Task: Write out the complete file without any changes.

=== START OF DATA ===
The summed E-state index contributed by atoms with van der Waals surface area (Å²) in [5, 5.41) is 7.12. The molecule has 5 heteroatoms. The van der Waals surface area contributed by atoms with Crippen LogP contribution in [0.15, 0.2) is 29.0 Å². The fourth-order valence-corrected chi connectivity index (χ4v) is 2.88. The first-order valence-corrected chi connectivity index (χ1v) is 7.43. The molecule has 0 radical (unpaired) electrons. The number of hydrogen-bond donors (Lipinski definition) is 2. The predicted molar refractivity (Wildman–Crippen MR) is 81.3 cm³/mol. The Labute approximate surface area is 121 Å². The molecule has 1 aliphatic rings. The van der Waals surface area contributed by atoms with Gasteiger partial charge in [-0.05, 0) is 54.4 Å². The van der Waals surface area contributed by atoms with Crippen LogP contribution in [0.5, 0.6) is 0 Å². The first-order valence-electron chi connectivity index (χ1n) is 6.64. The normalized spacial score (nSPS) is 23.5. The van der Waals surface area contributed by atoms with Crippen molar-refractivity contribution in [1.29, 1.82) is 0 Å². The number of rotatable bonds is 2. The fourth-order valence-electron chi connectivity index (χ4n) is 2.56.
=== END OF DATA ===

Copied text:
The summed E-state index contributed by atoms with van der Waals surface area (Å²) in [5, 5.41) is 7.12. The molecule has 5 heteroatoms. The van der Waals surface area contributed by atoms with Crippen LogP contribution in [0.15, 0.2) is 29.0 Å². The fourth-order valence-corrected chi connectivity index (χ4v) is 2.88. The first-order valence-corrected chi connectivity index (χ1v) is 7.43. The molecule has 0 radical (unpaired) electrons. The number of hydrogen-bond donors (Lipinski definition) is 2. The predicted molar refractivity (Wildman–Crippen MR) is 81.3 cm³/mol. The Labute approximate surface area is 121 Å². The molecule has 1 aliphatic rings. The van der Waals surface area contributed by atoms with Gasteiger partial charge in [-0.05, 0) is 54.4 Å². The van der Waals surface area contributed by atoms with Crippen LogP contribution in [0.5, 0.6) is 0 Å². The first-order valence-electron chi connectivity index (χ1n) is 6.64. The normalized spacial score (nSPS) is 23.5. The van der Waals surface area contributed by atoms with Crippen molar-refractivity contribution in [1.29, 1.82) is 0 Å². The number of rotatable bonds is 2. The fourth-order valence-electron chi connectivity index (χ4n) is 2.56.